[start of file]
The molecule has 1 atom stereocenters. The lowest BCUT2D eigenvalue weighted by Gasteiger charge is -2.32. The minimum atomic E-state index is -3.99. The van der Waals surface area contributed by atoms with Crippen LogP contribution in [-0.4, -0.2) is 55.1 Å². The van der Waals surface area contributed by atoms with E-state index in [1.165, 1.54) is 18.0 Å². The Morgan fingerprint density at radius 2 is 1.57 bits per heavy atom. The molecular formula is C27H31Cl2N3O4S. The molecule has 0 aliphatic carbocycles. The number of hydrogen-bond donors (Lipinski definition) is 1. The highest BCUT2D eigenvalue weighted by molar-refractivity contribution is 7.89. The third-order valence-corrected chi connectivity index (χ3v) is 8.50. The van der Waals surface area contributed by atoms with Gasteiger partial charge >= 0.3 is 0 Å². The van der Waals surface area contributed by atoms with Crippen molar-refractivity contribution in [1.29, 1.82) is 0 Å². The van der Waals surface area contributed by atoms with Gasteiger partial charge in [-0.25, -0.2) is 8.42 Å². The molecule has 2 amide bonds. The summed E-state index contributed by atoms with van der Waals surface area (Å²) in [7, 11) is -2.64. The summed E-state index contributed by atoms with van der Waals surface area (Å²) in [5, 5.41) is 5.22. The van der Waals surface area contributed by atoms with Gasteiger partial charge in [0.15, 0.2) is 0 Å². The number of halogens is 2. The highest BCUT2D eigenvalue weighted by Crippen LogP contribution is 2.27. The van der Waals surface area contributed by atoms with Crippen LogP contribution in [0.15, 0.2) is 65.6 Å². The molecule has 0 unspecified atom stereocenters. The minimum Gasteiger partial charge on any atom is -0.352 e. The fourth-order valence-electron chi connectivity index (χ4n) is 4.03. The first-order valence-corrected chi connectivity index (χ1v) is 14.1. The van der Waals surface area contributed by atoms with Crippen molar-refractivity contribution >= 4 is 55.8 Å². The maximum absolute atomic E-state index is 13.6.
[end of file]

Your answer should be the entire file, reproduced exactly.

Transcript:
The molecule has 1 atom stereocenters. The lowest BCUT2D eigenvalue weighted by Gasteiger charge is -2.32. The minimum atomic E-state index is -3.99. The van der Waals surface area contributed by atoms with Crippen LogP contribution in [-0.4, -0.2) is 55.1 Å². The van der Waals surface area contributed by atoms with E-state index in [1.165, 1.54) is 18.0 Å². The Morgan fingerprint density at radius 2 is 1.57 bits per heavy atom. The molecular formula is C27H31Cl2N3O4S. The molecule has 0 aliphatic carbocycles. The number of hydrogen-bond donors (Lipinski definition) is 1. The highest BCUT2D eigenvalue weighted by molar-refractivity contribution is 7.89. The third-order valence-corrected chi connectivity index (χ3v) is 8.50. The van der Waals surface area contributed by atoms with Gasteiger partial charge >= 0.3 is 0 Å². The van der Waals surface area contributed by atoms with Crippen molar-refractivity contribution in [1.29, 1.82) is 0 Å². The van der Waals surface area contributed by atoms with Gasteiger partial charge in [-0.25, -0.2) is 8.42 Å². The molecule has 2 amide bonds. The summed E-state index contributed by atoms with van der Waals surface area (Å²) in [7, 11) is -2.64. The summed E-state index contributed by atoms with van der Waals surface area (Å²) in [5, 5.41) is 5.22. The van der Waals surface area contributed by atoms with Gasteiger partial charge in [0.15, 0.2) is 0 Å². The number of halogens is 2. The highest BCUT2D eigenvalue weighted by Crippen LogP contribution is 2.27. The van der Waals surface area contributed by atoms with Crippen LogP contribution in [0.15, 0.2) is 65.6 Å². The molecule has 0 unspecified atom stereocenters. The minimum Gasteiger partial charge on any atom is -0.352 e. The fourth-order valence-electron chi connectivity index (χ4n) is 4.03. The first-order valence-corrected chi connectivity index (χ1v) is 14.1. The van der Waals surface area contributed by atoms with Crippen molar-refractivity contribution >= 4 is 55.8 Å². The maximum absolute atomic E-state index is 13.6.